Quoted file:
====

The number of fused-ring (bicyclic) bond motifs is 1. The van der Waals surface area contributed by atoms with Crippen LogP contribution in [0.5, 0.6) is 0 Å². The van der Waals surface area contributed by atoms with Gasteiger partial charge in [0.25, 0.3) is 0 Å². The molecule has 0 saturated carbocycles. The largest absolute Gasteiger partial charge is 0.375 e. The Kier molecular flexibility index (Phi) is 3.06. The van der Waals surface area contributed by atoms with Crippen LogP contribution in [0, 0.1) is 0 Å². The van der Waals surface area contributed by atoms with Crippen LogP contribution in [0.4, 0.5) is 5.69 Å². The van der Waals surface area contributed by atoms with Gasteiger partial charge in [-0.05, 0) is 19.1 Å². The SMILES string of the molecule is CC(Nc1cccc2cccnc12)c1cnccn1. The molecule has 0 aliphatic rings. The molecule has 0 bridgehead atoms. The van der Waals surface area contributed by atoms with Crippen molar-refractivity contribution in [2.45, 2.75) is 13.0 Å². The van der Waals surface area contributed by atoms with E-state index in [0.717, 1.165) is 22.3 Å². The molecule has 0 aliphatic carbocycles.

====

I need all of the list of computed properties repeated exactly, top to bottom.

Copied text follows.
The number of fused-ring (bicyclic) bond motifs is 1. The van der Waals surface area contributed by atoms with Crippen LogP contribution in [0.5, 0.6) is 0 Å². The van der Waals surface area contributed by atoms with Gasteiger partial charge in [0.25, 0.3) is 0 Å². The molecule has 0 saturated carbocycles. The largest absolute Gasteiger partial charge is 0.375 e. The Kier molecular flexibility index (Phi) is 3.06. The van der Waals surface area contributed by atoms with Crippen LogP contribution in [0, 0.1) is 0 Å². The van der Waals surface area contributed by atoms with Crippen LogP contribution in [0.4, 0.5) is 5.69 Å². The van der Waals surface area contributed by atoms with Gasteiger partial charge in [-0.05, 0) is 19.1 Å². The SMILES string of the molecule is CC(Nc1cccc2cccnc12)c1cnccn1. The molecule has 0 aliphatic rings. The molecule has 0 bridgehead atoms. The van der Waals surface area contributed by atoms with Crippen molar-refractivity contribution in [2.45, 2.75) is 13.0 Å². The van der Waals surface area contributed by atoms with E-state index in [0.717, 1.165) is 22.3 Å². The molecule has 0 aliphatic carbocycles.